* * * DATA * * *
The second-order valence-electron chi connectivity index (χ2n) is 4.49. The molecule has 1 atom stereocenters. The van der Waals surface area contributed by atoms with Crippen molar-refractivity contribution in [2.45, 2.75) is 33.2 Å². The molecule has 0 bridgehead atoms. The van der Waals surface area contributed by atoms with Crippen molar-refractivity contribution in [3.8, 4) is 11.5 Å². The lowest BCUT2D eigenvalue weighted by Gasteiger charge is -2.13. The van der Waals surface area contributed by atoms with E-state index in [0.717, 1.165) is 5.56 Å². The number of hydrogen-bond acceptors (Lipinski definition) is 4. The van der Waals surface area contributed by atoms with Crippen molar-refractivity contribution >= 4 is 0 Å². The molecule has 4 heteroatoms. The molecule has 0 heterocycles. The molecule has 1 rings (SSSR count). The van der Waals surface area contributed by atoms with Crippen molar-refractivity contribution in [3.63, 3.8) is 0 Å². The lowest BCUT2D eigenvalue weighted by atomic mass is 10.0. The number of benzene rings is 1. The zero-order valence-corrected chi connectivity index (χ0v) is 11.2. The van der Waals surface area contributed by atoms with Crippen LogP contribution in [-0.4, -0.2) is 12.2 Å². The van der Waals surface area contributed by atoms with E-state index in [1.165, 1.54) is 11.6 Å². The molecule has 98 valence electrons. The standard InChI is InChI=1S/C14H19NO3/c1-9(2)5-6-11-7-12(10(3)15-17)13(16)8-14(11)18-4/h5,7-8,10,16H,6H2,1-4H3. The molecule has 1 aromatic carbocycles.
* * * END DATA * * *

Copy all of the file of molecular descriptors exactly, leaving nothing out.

The second-order valence-electron chi connectivity index (χ2n) is 4.49. The molecule has 1 atom stereocenters. The van der Waals surface area contributed by atoms with Crippen molar-refractivity contribution in [2.45, 2.75) is 33.2 Å². The molecule has 0 bridgehead atoms. The van der Waals surface area contributed by atoms with Crippen molar-refractivity contribution in [3.8, 4) is 11.5 Å². The lowest BCUT2D eigenvalue weighted by Gasteiger charge is -2.13. The van der Waals surface area contributed by atoms with E-state index in [0.717, 1.165) is 5.56 Å². The number of hydrogen-bond acceptors (Lipinski definition) is 4. The van der Waals surface area contributed by atoms with Crippen molar-refractivity contribution >= 4 is 0 Å². The molecule has 4 heteroatoms. The molecule has 0 heterocycles. The molecule has 1 rings (SSSR count). The van der Waals surface area contributed by atoms with Crippen molar-refractivity contribution in [3.63, 3.8) is 0 Å². The lowest BCUT2D eigenvalue weighted by atomic mass is 10.0. The number of benzene rings is 1. The zero-order valence-corrected chi connectivity index (χ0v) is 11.2. The van der Waals surface area contributed by atoms with Crippen LogP contribution in [-0.4, -0.2) is 12.2 Å². The van der Waals surface area contributed by atoms with E-state index in [1.165, 1.54) is 11.6 Å². The molecule has 98 valence electrons. The standard InChI is InChI=1S/C14H19NO3/c1-9(2)5-6-11-7-12(10(3)15-17)13(16)8-14(11)18-4/h5,7-8,10,16H,6H2,1-4H3. The molecule has 1 aromatic carbocycles.